‘Well, he’s got a point.” One hears that phrase a lot about President Trump. It explains his appeal. Highlighting self‐evident truths others gloss over — that some illegal immigrants commit gruesome crimes, for example — he gives voice to fears usually left unsaid. Those who reactively deny it look stupid. Those who describe it in broader context? Well, “if you’re explaining, you’re losing”, as President Reagan once said.
Before and after the G7 summit,the President faced righteous criticism from international leaders for deciding not to renew exemptions for the EU, Canada and Mexico from his steel and aluminium tariffs. He responded by pointing out how heavily protected Canadian dairy and EU car markets are.
“We have put up with Trade Abuse for many decades — and that is long enough,” he tweeted. His tariffs, and consideration of extending them to cars were, he claimed, really a response to this protectionism. Ideally, all countries would eliminate tariff and non‐tariff barriers, he mused. But in the absence of that, he just wants reciprocity and a level playing field.
Who can argue with that? It all sounds reasonable. And, importantly, he does have a point! Canada’s dairy market is heavily insulated, with a “supply management” system incorporating tariff rates of near 300pc on dairy imports beyond their quota of 10pc market share. The European Union does impose 10pc tariffs on imports of American cars while the US charges only 2.5pc the other way (though truck tariffs are higher in the US than EU).
Trump, therefore, gives voice to the US car and dairy industries who want more freedom to export. These facts also allow him to take the moral high ground, creating space for Republican free‐traders to justify new US trade barriers as a short‐term price to pay for a freer future global trading environment.
But should we really believe that is what Trump desires? There’s not much evidence to suggest so. Remember, his steel and aluminium tariffs have been legally justified on “national security” grounds, not tit‐for‐tat protection. Why Canada and the EU opening up their dairy and car markets would resolve national security concerns about importing steel and aluminum inputs from allies is anybody’s guess.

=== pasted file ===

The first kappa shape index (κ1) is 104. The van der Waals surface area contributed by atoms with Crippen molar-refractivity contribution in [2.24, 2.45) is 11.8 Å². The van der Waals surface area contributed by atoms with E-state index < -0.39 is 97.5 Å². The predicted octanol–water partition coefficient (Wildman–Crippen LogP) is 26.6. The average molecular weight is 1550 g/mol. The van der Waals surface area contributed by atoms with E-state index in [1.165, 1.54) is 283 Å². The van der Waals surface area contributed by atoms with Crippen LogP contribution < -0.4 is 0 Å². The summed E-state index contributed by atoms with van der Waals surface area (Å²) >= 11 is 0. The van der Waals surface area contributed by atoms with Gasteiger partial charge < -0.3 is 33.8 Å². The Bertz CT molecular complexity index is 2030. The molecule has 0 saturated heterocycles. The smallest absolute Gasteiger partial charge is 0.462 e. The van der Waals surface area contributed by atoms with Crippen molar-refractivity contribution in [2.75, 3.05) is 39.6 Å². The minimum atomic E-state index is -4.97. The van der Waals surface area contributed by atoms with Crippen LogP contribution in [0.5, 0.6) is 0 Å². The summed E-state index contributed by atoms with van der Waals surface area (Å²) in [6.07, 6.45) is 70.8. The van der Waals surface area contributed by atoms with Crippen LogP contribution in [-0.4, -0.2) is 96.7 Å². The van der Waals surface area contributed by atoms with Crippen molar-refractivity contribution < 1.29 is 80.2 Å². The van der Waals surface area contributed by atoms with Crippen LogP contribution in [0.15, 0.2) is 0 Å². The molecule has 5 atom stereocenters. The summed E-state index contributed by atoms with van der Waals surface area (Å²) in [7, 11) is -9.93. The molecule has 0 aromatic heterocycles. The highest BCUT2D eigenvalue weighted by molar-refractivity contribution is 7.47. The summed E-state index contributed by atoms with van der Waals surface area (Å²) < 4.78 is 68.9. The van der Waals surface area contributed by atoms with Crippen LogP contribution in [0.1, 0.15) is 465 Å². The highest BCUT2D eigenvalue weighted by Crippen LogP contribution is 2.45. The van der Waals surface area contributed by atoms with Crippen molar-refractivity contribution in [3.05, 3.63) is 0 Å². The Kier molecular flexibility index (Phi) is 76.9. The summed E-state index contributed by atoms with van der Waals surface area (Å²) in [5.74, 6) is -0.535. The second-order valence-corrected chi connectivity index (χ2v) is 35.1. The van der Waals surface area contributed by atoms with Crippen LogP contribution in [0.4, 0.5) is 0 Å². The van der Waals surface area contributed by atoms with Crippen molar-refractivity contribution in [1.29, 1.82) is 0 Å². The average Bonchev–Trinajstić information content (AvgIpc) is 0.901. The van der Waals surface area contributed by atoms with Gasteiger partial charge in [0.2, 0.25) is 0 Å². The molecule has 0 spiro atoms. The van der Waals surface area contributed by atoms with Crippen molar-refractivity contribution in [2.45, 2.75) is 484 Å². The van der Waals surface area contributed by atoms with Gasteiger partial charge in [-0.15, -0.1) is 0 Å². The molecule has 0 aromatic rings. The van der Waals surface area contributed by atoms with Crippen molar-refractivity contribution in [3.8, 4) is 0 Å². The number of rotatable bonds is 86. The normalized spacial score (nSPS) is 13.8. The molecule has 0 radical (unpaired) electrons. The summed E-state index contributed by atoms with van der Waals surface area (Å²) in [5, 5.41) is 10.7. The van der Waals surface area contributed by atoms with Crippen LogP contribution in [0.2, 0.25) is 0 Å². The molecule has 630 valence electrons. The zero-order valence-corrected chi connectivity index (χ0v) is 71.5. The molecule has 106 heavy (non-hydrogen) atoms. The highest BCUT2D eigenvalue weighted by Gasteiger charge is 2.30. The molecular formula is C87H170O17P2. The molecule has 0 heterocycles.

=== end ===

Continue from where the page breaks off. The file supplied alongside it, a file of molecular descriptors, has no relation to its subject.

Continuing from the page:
If Trump were actually concerned with reciprocity, he wouldn’t cherry‐pick individual sectors, but look at the bigger picture. This shows international tariffs have been falling worldwide over the past three decades as a result of painstaking multilateral negotiations and free trade deals.
According to World Bank data, the overall weighted mean applied tariff rate for the US and EU are near identical at 1.6pc, and even lower in Canada at 0.8pc. Mexico is higher at 4.4pc, but given this has tumbled from 15.5pc just 15 years ago, and many goods are traded tariff‐free with the US due to Nafta, focusing on these countries seems an odd place to start to free up global markets.
True, the EU’s variance in tariffs is higher, meaning it imposes much higher tariffs in certain areas. But if Trump really had free‐trade ambitions, would he not also bring some protected US sectors to the bargaining table to trade‐off for liberalisation elsewhere?
Why not the US sugar industry, where interventions, tariffs and quotas raise the American sugar price to almost double the world price, and significantly block imports from the Caribbean? Or how about reducing clothes tariffs, currently kept high so the US textiles sector gets leverage in US free trade agreements to insist other countries can export their clothes tariff‐free only provided they use US inputs? No, Trump sees the vested interests in other countries as a problem, but domestically they are just fine.
This, I’m afraid, is the Trump trade world‐view personified. His focus on economically‐meaningless bilateral trade deficits, and on producers, rather than consumers, represents the “exports good, imports bad” mercantilist mindset. The President really does not see trade as mutually beneficial exchange, but a game played between nations where some win and others lose, depending on how much you sell and how much you buy as a country.
Perhaps the best insight that deep down his administration does not believe in the free trade ideal was his adviser Peter Navarro’s recent defense of the tariffs. Rather dubiously, he claimed that they had already encouraged a new aluminum mill in Kentucky and restarted steelmaking facilities in Illinois.
But what was absent from his analysis was the real eye‐opener, with no mention at all of the impact raising the steel price will have for the 6.5m workers in steel‐consuming industries. Those looking for evidence the administration saw tariffs as a short‐term necessary evil in Navarro’s musings would be disappointed.
By and large, of course, the economic case for free trade applies whatever other countries decide to do. Tariffs harm domestic economies by generating investment‐sapping uncertainty, raising prices for consumers, and undermining overall efficiency (by insulating producers from global competition and raising input costs). As damaging as it is to European steel and aluminum exporters to see new US tariffs then, the EU should not have reacted by jacking up tariffs on US products such as bourbon. This was a dumb move when Trump’s priors suggest he would love any opportunity to ramp up tariffs in other areas.
Sadly though, politicians can’t resist tit‐for‐tat retaliation to avoid looking bullied. Sure, Trump is the clear aggressor here. But faced with the opportunity to call his bluff and take him up on eliminating more tariffs, EU and Canadian politicians seemingly lose the free trade mantras they eulogize and seek to act to protect their industries, not customers. Perhaps Trump has a point again that they aren’t the free traders they claim to be. But acting on that point now threatens a wholly unnecessary, full‐blown trade war.